PG&E Tests Tech Adapted From NASA's Mars Rover

Lance Christensen of NASA's Jet Propulsion Laboratory tests the methane sensor he invented. (Courtesy of PG&E)
Lance Christensen of NASA's Jet Propulsion Laboratory tests the methane sensor he invented. (Courtesy of PG&E)

Pacific Gas and Electric is testing a new device for detecting methane leaks. The sensor is based on a tool that's mounted on NASA's Mars Curiosity rover. NASA designed PG&E's new gadget, too, which the utility says is 1,000 times more sensitive than the hand-held equipment it's been using to track down leaks.

The sensor is a small, ultra-sensitive device, mounted on the end of a pole, so that it looks a little like a golf club, explains Hailey Wilson, a PG&E spokeswoman. Inspectors can walk around with it, and it will notify them of leaks in real-time. Methane is the main ingredient in natural gas.

"It helps us localize the leaks quicker," Wilson says. "So it's not like it's picking up leaks that we wouldn't find eventually, but it enables us to find it much more quickly and fix it much more quickly."

In 2010, a PG&E pipeline exploded in San Bruno, killing eight people. The utility faces a federal criminal trial for violating pipeline safety regulations, and is being fined by the California Public Utilities Commission. The explosion occurred when an old gas pipeline ruptured.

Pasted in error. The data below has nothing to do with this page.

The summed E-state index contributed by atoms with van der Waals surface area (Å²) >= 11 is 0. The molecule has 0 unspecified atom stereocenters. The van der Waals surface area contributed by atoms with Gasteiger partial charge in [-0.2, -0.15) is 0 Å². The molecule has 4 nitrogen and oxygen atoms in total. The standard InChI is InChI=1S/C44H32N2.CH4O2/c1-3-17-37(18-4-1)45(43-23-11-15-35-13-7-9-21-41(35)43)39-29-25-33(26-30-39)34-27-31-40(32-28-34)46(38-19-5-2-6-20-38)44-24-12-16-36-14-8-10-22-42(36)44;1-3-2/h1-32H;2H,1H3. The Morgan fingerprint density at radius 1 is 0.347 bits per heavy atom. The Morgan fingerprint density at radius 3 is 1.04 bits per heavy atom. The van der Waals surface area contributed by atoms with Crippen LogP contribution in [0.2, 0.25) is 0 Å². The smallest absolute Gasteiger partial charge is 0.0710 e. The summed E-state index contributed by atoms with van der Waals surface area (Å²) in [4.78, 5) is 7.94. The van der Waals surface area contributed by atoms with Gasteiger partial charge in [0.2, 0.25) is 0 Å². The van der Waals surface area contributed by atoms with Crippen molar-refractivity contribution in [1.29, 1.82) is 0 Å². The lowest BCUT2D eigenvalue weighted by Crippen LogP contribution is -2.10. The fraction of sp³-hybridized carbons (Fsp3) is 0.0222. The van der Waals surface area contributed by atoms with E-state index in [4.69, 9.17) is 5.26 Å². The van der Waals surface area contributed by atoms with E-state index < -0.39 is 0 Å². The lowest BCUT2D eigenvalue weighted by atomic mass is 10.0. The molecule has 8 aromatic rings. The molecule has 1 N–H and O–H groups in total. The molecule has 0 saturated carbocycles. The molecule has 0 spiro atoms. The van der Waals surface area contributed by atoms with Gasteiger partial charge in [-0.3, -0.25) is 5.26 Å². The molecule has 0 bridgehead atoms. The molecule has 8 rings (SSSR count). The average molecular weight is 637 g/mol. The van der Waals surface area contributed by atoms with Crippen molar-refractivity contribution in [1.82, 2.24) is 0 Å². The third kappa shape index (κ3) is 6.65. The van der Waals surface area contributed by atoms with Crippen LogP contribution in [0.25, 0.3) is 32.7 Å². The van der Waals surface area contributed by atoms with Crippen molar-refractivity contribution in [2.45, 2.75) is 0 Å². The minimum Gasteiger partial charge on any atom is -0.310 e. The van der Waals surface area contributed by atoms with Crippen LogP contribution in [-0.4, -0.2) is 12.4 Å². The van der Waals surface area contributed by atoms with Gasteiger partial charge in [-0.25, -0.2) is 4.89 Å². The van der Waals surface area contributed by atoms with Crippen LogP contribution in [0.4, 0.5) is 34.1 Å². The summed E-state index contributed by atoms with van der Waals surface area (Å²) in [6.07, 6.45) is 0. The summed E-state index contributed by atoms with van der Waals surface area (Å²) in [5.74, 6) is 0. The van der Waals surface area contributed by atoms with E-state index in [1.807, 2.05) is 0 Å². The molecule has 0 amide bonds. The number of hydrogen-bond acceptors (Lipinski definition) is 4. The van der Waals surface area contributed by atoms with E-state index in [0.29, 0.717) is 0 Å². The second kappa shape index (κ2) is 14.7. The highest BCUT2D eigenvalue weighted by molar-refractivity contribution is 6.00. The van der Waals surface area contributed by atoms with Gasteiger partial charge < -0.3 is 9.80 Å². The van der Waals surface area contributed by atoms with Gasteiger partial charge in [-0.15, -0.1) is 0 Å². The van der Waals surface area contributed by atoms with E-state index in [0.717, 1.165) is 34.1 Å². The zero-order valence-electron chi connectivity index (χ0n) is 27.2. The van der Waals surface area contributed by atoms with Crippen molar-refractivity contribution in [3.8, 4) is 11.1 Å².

PG&E currently monitors for natural gas leaks by helicopter, boat, car and foot along its nearly 48,000 miles of pipelines. The utility has begun using another ultra-sensitive methane detector, which is mounted on cars. While the Picarro car can sweep neighborhoods for leaks, Wilson says, hand-held devices are vital for pinpointing the sources.

Sponsored

"There's a safety component, it makes sure that our system is even safer," Wilson says. "But there's actually that green component as well, with making sure that we eliminate as much methane emissions -- which is a greenhouse gas -- as possible."

On Mars, the Curiosity rover is using the tool, called the tunable laser spectrometer, to search for traces of methane in the atmosphere. There, though, the methane wouldn't signal a leak, but would instead, perhaps, be a sign of life.

An artist's rendering of the methane gas detector at work on Mars. (NASA/JPL-Caltech)
An artist's rendering of the methane gas detector at work on Mars. (NASA/JPL-Caltech)

"Anytime we can go out and find an application that addresses real world problems -- in this case one that relates very closely to global climate change and greenhouse gas concentrations -- NASA is very supportive," says Andrew Aubrey of NASA's Jet Propulsion Lab in Pasadena. "So in this particular instance, it's a Mars technology that we are translating to the needs of the oil and gas industry."

Sponsored

Right now, PG&E is testing a prototype of the sensor. The company is planning to deploy more of them in the field in 2015.

Volume
KQED Live
Live Stream
Log In ToPledge-Free Stream
LATEST NEWSCAST
KQED
NPR
Live Stream information currently unavailable.
Share
LATEST NEWSCAST
KQED
NPR
KQED Live

Live Stream

Live Stream information currently unavailable.